Sorbs (Upper Sorbian: Serbja, Lower Sorbian: Serby, German: Sorben),
known also by their former autonyms Lusatians and Wends, are a West
Slavic ethnic group predominantly inhabiting their homeland in
Lusatia, a region divided between
Germany (the states of
Poland (the provinces of Lower
Silesia and Lubusz).
According to Constantine VII Porphyrogennetos,
Serbs from the Balkan
peninsula have the same origins as Lusatians and Kashubians. He also
Serbs inhabited the areas between the rivers
Vistula, on the southern coast of the Baltic sea. They traditionally
Sorbian languages (also known as "Wendish" and "Lusatian"),
closely related to the Polish, Kashubian, Czech and Slovak
languages. Sorbian is an officially recognized minority language in
Sorbs are linguistically and genetically closest to the
Czechs and Poles. Due to a gradual and increasing assimilation between
the 17th and 20th centuries, virtually all
Sorbs also spoke German by
the late 19th century and much of the recent generations no longer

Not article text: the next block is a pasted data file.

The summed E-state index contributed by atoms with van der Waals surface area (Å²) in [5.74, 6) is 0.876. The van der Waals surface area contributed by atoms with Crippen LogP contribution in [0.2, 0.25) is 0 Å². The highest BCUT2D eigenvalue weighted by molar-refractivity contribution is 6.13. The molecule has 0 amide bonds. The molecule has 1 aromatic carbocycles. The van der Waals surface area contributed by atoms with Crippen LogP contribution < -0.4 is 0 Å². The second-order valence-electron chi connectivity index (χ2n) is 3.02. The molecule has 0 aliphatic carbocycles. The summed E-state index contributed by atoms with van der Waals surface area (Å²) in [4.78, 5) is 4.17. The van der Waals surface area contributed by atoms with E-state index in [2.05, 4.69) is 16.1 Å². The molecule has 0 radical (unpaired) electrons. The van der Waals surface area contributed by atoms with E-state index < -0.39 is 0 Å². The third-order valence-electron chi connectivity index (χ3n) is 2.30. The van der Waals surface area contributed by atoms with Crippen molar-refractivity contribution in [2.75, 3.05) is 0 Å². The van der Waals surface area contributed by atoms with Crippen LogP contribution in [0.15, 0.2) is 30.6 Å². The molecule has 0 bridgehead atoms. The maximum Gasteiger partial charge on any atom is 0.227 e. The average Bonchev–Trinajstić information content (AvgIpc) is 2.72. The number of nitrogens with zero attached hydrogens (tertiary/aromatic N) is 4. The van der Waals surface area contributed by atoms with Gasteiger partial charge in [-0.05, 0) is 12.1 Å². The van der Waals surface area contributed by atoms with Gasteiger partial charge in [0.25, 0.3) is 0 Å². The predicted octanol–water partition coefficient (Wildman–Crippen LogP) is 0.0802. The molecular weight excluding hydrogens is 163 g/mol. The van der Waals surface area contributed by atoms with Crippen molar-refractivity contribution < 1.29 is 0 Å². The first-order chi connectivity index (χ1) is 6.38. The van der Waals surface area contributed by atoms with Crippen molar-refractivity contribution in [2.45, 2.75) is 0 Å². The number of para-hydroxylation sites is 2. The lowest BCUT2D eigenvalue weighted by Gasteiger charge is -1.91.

speak the language. The community is divided religiously between Roman
Catholicism (the majority) and Lutheranism. The former Prime Minister
of Saxony, Stanislaw Tillich, is a Sorb.
3 Medieval heritage
3.1 Early Middle Ages
3.2 High and Late Middle Ages
4 Modern history
4.1 Early modern period
4.2 Late modern period
4.3 Contemporary history
5 Language and culture
6 Regions of Lusatia
6.1 Region of
6.2 Region of
Hoyerswerda (Wojerecy) and
6.3 Region of Lower Lusatia
8 Lusatian anthem
8.1 in Lower Sorbian
8.2 in Upper Sorbian
Sorbs and Poland
11 See also
15 External links
The ethnonym "Sorbs" (Serbja, Serby) derives from the medieval ethnic
Sorbs (Surbi, Sorabi). The original ethnonym, Srbi, was
retained by the
Serbs in the Balkans. By the 6th century,
Slavs occupied the area west of the
Oder formerly inhabited by
Germanic peoples. The
Sorbs are first mentioned in the 7th century.
In the 19th century the autonym of the Slavic population of Lusatia
(the Sorbs) was "Lusatians". The name "Lusatia" was originally
applied only to Lower Lusatia, which had been inhabited by
as Luzici, who may be regarded ancestors of the Lower Sorbs, while
Lusatia was inhabited by
Slavs known as Milceni, the supposed